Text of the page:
Arizona Governor Doug Ducey informed Uber’s CEO in a letter on Monday that he was suspending the tech company’s tests of self-driving cars on Arizona roads after a pedestrian was killed on March 18.
Ducey said that he has directed the Arizona Department of Transportation to suspend Uber’s ability to test its vehicles on public roadways. In his letter to Uber CEO Dara Khosrowshahi, Ducey called the fatal crash “an unquestionable failure” for public safety.
The death of the pedestrian, 49-year-old Elaine Herzberg, occurred late at night on March 18 when one of Uber’s self-driving cars hit her while driving in autonomous mode on Mill Avenue in Tempe. Video of the collision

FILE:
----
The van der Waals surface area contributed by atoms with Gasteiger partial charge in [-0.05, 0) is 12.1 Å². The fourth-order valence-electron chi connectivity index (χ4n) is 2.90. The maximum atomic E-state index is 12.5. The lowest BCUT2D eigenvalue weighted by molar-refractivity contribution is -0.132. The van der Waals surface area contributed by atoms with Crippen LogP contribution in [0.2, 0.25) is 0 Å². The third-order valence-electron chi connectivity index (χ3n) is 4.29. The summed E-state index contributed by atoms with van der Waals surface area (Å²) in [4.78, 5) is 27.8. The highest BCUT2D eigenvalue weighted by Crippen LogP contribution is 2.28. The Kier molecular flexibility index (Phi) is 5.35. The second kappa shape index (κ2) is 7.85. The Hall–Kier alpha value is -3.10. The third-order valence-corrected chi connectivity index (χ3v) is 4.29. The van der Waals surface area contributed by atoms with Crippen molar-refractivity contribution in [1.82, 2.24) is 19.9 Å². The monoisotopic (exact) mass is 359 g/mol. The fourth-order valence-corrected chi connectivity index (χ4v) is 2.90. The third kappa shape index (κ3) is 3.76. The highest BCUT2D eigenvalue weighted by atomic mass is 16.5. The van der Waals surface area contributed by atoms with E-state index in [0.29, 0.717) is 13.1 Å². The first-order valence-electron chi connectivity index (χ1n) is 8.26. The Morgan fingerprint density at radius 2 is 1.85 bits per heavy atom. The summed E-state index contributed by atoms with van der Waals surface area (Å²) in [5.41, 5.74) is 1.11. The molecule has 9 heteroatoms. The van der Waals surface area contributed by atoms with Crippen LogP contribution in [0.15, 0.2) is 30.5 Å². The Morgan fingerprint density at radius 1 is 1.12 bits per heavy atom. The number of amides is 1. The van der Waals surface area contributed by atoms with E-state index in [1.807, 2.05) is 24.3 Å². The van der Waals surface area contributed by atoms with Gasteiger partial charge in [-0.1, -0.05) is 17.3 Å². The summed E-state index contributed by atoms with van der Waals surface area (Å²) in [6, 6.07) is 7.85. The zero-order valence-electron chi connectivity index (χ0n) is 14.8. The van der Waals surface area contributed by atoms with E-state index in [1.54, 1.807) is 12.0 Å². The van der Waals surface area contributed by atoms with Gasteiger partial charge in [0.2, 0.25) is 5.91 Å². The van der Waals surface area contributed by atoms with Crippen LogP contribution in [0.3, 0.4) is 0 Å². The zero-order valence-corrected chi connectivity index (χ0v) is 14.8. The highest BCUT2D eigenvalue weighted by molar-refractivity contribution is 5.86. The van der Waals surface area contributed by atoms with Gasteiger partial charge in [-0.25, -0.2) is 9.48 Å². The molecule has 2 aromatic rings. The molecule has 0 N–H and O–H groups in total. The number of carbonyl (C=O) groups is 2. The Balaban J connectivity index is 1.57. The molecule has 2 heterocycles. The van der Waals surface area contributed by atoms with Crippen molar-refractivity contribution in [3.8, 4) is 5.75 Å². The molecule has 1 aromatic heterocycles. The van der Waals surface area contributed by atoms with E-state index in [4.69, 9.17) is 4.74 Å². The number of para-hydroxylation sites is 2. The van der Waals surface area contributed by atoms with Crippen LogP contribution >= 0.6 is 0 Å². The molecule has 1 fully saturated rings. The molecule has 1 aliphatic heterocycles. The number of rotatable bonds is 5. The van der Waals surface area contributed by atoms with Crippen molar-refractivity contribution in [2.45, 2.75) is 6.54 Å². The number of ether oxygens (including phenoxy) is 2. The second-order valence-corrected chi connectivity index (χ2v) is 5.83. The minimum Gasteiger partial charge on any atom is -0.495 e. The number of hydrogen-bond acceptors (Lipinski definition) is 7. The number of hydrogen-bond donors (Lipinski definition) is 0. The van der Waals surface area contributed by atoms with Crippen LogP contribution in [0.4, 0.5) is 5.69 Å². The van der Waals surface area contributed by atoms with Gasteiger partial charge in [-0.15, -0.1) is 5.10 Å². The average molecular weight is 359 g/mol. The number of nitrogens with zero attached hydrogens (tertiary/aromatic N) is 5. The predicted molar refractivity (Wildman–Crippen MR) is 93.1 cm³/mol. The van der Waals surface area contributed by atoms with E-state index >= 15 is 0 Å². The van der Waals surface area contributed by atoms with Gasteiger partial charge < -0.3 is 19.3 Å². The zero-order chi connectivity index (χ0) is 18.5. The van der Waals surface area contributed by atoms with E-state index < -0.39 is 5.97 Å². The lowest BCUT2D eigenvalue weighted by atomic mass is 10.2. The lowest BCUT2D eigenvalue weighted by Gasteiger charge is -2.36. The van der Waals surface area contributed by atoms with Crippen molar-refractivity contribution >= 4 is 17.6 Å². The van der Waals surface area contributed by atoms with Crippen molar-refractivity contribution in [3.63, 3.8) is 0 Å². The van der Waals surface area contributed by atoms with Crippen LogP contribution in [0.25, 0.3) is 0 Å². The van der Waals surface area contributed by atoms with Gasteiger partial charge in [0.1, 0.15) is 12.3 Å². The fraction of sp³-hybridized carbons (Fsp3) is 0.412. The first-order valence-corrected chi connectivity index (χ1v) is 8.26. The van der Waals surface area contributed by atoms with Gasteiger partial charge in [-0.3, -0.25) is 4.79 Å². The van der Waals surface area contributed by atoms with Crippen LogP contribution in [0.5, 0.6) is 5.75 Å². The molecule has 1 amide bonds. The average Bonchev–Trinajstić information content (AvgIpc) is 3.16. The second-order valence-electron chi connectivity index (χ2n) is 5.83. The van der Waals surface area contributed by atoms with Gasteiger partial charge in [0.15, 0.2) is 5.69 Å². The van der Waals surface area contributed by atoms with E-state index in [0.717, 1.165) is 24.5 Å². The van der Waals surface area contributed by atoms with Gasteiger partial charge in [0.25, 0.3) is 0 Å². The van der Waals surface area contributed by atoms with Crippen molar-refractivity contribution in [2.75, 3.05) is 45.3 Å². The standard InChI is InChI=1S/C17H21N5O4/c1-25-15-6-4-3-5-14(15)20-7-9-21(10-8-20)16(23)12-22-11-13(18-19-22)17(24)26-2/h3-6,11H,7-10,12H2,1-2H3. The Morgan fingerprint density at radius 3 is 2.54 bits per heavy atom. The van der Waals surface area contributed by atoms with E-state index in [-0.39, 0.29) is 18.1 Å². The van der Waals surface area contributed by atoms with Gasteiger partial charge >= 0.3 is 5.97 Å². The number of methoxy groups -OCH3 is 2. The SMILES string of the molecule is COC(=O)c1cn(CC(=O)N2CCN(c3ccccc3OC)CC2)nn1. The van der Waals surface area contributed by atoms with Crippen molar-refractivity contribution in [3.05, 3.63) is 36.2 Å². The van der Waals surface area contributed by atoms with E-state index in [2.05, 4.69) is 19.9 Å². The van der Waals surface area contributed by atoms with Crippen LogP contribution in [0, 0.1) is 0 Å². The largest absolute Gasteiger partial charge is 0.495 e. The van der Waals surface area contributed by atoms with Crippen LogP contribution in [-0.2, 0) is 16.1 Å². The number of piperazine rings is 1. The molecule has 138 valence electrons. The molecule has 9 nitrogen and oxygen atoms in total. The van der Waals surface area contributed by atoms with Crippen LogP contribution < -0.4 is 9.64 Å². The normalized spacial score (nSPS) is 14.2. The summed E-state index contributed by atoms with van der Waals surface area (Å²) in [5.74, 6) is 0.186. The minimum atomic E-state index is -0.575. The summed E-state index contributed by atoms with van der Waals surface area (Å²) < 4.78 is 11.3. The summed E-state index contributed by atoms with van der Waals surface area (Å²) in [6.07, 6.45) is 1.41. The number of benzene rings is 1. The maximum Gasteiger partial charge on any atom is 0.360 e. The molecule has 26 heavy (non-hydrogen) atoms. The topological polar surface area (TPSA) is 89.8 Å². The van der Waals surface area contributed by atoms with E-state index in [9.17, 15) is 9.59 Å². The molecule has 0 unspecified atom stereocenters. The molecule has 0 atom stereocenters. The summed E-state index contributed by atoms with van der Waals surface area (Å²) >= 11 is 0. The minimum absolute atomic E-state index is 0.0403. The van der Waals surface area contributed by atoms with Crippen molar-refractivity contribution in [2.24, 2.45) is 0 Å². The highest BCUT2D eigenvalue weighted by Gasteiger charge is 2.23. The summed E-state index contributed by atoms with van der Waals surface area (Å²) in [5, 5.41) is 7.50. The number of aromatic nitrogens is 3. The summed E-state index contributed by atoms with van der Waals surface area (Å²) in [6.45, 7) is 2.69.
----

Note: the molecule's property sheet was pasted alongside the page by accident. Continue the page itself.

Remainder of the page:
released by Tempe police showed the Uber driver looking down until moments before the car struck Herzberg.
Ducey threw open the doors to self-driving cars in Arizona
, promoting the state as a haven for tech innovation unlike a more cautious and regulation-heavy California. But in the aftermath of Herzberg's death, Ducey said that safety remains the top priority.
In the letter, Ducey described the video of the crash as “disturbing and alarming, and it raises many questions about the ability of Uber to continue testing in Arizona.”
“Arizona will not tolerate any less than an unequivocal commitment to public safety,” Ducey added.
An investigation by the New York Times
last week revealed that Uber's self-driving cars in Arizona were not meeting expectations for autonomous mode even before the fatal crash.